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Skydiving altitude varies from one skydiving center to another depending upon: the class of airspace the dropzone flies through; the type of aircraft used; and even the weather conditions on any given day. Inquisitive first-time skydivers tend to have a lot of questions – including the popular one, what is the highest altitude you can skydive from?
You asked and, as your resident skydiving experts, we are happy to answer. In fact, we will do even better. Here’s the scoop on different skydiving altitudes, starting at the top!
The highest verified altitude you can skydive from in the United States is 30,000 feet. For context, this is in the range of standard cruising altitude for a commercial airline and about 7 miles up. In other words, much higher than your average skydive at 10,000 feet or nearly 2 miles up!
Currently, a skydive from this altitude is offered seasonally at only one skydiving dropzone in the world. A skydive from this altitude is so rare because of the care and consideration that must be taken, which exceeds even the stringent requirements of skydiving from typical altitudes. For starters, it requires specific approval from the Federal Aviation Administration as well as a waiver to fly above 28,000 feet. Additionally, individuals wanting to jump from this altitude, including tandem skydivers, must have an FAA Class 3 medical certificate (or equivalent) and participate in physiological training.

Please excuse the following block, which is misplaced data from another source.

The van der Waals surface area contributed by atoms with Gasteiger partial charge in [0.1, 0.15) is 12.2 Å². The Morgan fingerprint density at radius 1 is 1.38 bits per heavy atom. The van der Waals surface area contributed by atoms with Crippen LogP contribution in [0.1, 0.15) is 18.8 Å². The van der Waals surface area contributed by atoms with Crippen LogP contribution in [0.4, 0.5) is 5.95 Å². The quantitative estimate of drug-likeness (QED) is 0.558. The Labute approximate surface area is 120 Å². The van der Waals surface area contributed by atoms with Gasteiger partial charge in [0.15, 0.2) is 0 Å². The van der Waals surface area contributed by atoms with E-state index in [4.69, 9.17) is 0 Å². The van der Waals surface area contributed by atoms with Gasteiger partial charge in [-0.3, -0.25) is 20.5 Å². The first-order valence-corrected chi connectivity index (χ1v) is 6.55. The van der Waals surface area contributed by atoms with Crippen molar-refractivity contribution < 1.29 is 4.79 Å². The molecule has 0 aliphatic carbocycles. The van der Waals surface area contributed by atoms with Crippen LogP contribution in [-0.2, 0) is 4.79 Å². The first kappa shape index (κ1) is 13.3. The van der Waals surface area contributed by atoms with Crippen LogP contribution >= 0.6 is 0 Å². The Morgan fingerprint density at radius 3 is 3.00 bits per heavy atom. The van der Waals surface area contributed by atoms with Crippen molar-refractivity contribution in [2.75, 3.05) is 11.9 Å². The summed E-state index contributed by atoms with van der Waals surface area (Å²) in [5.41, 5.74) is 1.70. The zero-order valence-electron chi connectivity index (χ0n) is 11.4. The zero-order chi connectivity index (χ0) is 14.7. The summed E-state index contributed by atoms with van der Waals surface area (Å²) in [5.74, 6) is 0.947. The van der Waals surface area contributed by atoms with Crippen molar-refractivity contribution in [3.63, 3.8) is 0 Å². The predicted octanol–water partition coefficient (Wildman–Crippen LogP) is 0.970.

A skydive from 30,000 feet also requires specialized breathing equipment. Because the air pressure is greatly reduced at these extremely high altitudes (meaning the number of oxygen molecules in the air decreases), the risk of hypoxia is extremely high. To mitigate the risk of hypoxia, participants must breathe pure oxygen for about an hour prior to taking off, and receive oxygen supplements on the way to altitude.
As you can imagine, because of all the requirements, these HALO (High Altitude, Low Opening) tandem skydives are quite pricey. Jumps from this height cost thousands of dollars.
Facilities that offer high altitude skydiving typically ascend to 18,000 feet. Even these facilities, though, are few and far between. This is because the aircraft and the specialized equipment necessary are extremely expensive and require frequent (also expensive) maintenance.
Oxygen is required for any skydive over 15,000 feet – any higher will introduce a new range of considerations.
According to the Skydiver Information Manual: “The reduced oxygen, lower atmospheric pressure and temperature, and the higher winds and airspeed above 15,000 feet MSL make skydiving more hazardous in this region than at lower altitudes.” The SIM also goes on to state that the most immediate concern at these higher altitudes is oxygen deficiency (hypoxia).
Skydives below 15,000 feet do not require supplemental oxygen.
The normal skydiving altitude at most skydiving centers falls between 10,000 and 14,000 feet. Across the United States, the most common skydiving altitude is 10,000 feet. In order to reach higher altitudes in a time-efficient and cost-effective manner, a skydiving center must have a turbine aircraft.
A skydive consists of two primary parts: the freefall and the canopy ride. Because the parachute deployment altitude is pretty standard across the board (somewhere between 6,000 and 5,000 feet), the only real difference you experience jumping from different altitudes is the amount of time spent in freefall.
The freefall time from extremely high altitude jumps like the 30,000 ft HALO jump mentioned above is around 170 seconds or 2.5 minutes. A more typical, although still fairly rare, high-altitude skydive from 18,000 feet has a freefall time of 80 seconds or 1 minute and 20 seconds. The typical skydiving freefall time is about 60 seconds.
At Wisconsin Skydiving Center, you will freefall for approximately one minute before the parachute is deployed and you glide through the sky for another 5 to 7 minutes.
Are you ready to reach new heights? Schedule your first tandem skydive today!
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